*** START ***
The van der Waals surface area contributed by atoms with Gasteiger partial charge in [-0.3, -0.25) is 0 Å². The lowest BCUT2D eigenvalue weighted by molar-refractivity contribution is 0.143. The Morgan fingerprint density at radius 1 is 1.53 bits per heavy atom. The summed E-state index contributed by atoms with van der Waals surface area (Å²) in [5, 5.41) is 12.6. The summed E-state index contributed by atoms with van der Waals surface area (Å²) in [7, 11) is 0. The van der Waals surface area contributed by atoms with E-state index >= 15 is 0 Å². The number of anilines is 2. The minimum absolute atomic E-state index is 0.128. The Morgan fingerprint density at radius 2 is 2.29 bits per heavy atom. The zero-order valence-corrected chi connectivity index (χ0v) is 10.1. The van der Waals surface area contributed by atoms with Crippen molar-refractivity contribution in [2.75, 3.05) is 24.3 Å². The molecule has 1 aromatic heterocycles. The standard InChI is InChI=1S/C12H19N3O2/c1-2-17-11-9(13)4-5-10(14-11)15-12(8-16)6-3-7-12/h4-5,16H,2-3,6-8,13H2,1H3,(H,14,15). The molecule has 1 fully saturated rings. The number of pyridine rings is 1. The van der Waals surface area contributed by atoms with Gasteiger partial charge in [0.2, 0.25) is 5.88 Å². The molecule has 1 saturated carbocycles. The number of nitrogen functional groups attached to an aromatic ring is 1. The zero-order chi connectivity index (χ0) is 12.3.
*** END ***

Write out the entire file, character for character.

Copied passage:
The van der Waals surface area contributed by atoms with Gasteiger partial charge in [-0.3, -0.25) is 0 Å². The lowest BCUT2D eigenvalue weighted by molar-refractivity contribution is 0.143. The Morgan fingerprint density at radius 1 is 1.53 bits per heavy atom. The summed E-state index contributed by atoms with van der Waals surface area (Å²) in [5, 5.41) is 12.6. The summed E-state index contributed by atoms with van der Waals surface area (Å²) in [7, 11) is 0. The van der Waals surface area contributed by atoms with E-state index >= 15 is 0 Å². The number of anilines is 2. The minimum absolute atomic E-state index is 0.128. The Morgan fingerprint density at radius 2 is 2.29 bits per heavy atom. The zero-order valence-corrected chi connectivity index (χ0v) is 10.1. The van der Waals surface area contributed by atoms with Crippen molar-refractivity contribution in [2.75, 3.05) is 24.3 Å². The molecule has 1 aromatic heterocycles. The standard InChI is InChI=1S/C12H19N3O2/c1-2-17-11-9(13)4-5-10(14-11)15-12(8-16)6-3-7-12/h4-5,16H,2-3,6-8,13H2,1H3,(H,14,15). The molecule has 1 fully saturated rings. The number of pyridine rings is 1. The van der Waals surface area contributed by atoms with Gasteiger partial charge in [0.2, 0.25) is 5.88 Å². The molecule has 1 saturated carbocycles. The number of nitrogen functional groups attached to an aromatic ring is 1. The zero-order chi connectivity index (χ0) is 12.3.